Today, I ran a stress test on my IC-7700 to check PA integrity under high duty-cycle usage (heat). No failure occurred, and I saw what I assume to be an ICOM safety feature turn on.
I ran this test for 15 minutes using a 75% duty cycle (CW dashes) signal into a 50 + j0Ω dummy load. Ambient temperature was 70°F (21°C). Power output was 170W, not 200W (my choice) as measured on an LP-100A Digital Vector RF Wattmeter which has a calibration pedigree. I had the IC-7700's multimeter display on, so I could watch all parameters simultaneously. Table 1 gives the logged data points.
|Time (min)||Po (W)||ID (A)||VD (V)||Temp Ind (segments)||Fan Speed|
|0||170||11||48||all blue||low (1)|
|3||170||11||48||1 gray||med (2)|
|5||170||11||48||2nd pink*||high (3)|
|8||170||11||48||3rd pink||high (3)|
|12||170||11||48||4th pink||high (3)|
|14||85||8||48||4th pink||high (3)|
|15||85||8||48||4th pink||high (3)|
|* Pink starts after 7 gray segments.|
After the test, I stopped transmitting until the temperature dropped back into the gray segments then sent dashes again. Power was back to 170W, and ID back to 11A. All other parameters remained normal.
At the highest temperature, 2 segments remained before the red zone started in the line below the segments. It is understood that the temperature indicator segments are arbitrary indicators.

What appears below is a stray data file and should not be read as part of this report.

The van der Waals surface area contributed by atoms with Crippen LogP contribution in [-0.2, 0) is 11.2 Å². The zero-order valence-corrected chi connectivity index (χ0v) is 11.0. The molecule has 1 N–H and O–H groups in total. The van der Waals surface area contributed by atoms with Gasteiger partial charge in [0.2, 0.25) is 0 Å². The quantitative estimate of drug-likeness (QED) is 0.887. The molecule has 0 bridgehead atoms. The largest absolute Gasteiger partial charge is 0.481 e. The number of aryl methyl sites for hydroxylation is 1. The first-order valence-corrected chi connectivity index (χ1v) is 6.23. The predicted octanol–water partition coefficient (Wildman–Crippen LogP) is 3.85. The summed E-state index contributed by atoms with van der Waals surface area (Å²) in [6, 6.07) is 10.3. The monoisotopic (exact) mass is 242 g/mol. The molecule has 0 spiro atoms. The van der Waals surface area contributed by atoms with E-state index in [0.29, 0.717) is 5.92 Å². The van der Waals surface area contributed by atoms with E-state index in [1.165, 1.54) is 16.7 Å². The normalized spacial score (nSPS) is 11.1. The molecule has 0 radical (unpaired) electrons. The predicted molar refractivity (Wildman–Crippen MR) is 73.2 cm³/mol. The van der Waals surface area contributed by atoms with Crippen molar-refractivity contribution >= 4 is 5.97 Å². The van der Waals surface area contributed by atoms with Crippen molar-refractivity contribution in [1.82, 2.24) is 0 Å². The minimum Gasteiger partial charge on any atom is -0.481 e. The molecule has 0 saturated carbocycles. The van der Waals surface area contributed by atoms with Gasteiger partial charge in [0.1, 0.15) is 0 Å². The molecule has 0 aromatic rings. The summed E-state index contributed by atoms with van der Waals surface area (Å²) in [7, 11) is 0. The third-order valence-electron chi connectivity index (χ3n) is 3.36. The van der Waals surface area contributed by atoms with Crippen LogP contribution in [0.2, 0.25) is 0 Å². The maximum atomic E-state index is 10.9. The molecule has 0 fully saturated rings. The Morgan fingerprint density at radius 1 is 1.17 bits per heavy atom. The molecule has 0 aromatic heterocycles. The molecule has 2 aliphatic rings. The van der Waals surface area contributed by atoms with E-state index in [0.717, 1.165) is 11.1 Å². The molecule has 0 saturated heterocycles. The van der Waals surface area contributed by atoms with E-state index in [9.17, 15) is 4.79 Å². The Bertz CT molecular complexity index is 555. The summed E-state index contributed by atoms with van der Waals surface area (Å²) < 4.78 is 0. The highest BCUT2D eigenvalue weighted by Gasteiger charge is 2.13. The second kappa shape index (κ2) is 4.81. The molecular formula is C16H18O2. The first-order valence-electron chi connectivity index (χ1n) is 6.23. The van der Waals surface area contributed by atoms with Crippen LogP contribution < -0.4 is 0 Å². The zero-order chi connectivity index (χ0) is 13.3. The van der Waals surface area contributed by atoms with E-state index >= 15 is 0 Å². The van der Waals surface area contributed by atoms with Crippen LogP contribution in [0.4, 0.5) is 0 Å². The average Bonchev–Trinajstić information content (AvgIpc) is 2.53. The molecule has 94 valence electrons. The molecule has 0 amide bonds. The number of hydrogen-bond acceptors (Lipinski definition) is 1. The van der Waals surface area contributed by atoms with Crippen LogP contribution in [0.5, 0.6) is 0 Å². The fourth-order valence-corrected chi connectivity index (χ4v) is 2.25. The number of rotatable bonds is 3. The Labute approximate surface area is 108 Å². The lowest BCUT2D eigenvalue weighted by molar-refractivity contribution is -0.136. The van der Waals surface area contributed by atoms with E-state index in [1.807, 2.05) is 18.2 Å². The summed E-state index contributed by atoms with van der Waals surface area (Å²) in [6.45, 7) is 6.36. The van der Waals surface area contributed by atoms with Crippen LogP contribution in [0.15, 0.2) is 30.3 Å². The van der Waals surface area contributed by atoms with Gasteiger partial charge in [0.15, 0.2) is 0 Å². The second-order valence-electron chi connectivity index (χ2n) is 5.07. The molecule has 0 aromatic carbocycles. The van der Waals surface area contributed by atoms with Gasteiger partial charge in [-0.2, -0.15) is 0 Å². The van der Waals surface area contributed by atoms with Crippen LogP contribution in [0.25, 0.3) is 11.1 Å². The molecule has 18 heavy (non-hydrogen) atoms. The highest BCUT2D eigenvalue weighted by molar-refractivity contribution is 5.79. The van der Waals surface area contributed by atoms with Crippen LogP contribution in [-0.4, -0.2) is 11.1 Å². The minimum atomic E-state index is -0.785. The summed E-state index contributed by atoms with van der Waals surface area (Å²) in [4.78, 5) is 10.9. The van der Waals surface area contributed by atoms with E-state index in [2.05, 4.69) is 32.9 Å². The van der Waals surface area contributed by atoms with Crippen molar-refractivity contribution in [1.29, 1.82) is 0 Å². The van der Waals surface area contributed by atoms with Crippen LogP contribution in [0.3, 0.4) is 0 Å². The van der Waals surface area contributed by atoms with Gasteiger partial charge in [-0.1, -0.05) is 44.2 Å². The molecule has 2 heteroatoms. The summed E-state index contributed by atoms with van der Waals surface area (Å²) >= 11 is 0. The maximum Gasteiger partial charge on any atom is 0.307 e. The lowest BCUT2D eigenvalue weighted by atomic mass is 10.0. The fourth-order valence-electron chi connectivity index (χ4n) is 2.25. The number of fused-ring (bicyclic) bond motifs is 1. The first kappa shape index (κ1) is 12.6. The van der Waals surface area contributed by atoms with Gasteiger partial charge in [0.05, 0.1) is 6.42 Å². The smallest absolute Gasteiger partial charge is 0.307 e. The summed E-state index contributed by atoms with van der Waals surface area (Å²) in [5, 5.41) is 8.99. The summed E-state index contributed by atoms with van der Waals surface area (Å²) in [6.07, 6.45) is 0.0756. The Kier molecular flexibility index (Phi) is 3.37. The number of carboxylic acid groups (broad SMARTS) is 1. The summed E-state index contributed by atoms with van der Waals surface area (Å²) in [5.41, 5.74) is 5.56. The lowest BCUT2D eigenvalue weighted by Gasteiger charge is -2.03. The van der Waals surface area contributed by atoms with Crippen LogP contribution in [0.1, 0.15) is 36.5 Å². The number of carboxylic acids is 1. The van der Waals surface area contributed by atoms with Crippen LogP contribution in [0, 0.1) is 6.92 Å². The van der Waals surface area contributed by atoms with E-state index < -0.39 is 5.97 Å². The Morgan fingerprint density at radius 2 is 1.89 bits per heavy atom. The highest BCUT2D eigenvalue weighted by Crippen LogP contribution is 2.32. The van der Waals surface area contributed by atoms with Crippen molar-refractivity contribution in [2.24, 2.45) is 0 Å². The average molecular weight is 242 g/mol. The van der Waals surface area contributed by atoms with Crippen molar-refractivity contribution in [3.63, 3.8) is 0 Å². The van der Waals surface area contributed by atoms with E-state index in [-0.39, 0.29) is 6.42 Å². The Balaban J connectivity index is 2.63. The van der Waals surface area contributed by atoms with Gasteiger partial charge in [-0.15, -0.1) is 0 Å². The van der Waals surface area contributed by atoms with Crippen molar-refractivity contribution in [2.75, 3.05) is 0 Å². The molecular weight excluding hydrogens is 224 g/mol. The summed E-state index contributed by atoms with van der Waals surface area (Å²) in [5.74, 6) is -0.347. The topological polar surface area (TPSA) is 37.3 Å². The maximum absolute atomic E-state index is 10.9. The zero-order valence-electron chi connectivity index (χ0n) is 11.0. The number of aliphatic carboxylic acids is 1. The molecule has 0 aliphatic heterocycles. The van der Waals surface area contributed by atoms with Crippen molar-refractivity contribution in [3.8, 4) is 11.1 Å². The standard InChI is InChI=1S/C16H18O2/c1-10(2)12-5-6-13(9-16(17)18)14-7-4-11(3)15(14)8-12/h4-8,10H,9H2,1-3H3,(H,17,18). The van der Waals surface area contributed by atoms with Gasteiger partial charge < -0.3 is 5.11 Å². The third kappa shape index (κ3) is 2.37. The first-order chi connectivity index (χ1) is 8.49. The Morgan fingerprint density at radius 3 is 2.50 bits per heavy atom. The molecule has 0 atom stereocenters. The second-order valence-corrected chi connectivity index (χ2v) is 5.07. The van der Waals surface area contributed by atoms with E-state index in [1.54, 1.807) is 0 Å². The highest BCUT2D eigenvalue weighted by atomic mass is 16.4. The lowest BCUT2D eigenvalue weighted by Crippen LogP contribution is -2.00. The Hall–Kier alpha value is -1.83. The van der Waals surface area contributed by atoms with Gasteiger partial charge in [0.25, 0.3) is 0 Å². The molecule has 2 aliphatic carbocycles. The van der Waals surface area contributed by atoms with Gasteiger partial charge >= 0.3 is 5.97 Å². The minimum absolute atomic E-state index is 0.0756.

It was nice seeing the radio cut back to 50% power level at the maximum temperature reached.
I used dashes (75% duty cycle) rather than RTTY (100% carrier) because I wanted to be sure the heat from the finals was getting conducted into the heat sink fast enough to give the cooling system a chance. I didn't want to overrun the heat transfer rate.
The fan appears to have a total of three speeds: low, medium and high.
Clearly the IC-7700 can not support 100% duty cycle for more than about 10-15 minutes without automatically cutting back its power output. In my test using 75% duty cycle the radio cut back its power output by 50% at some predefined temperature. I terminated the test 1-2 minutes after power cutback as I saw no reason to continue at this low output level. I'm not sure that was a good reason.
So there you have it. My radio (S/N 0201526) can tolerate the heat created by the test described above. What is not clear is why some of the reported PA failures are occurring at 50-100 watt levels.
73, Bob - W6OPO
Copyright © 2009 R. Lanning W6OPO. All rights reserved.
Editing and page creation: A. Farson VA7OJ/AB4OJ
Last revised: 11/27/15.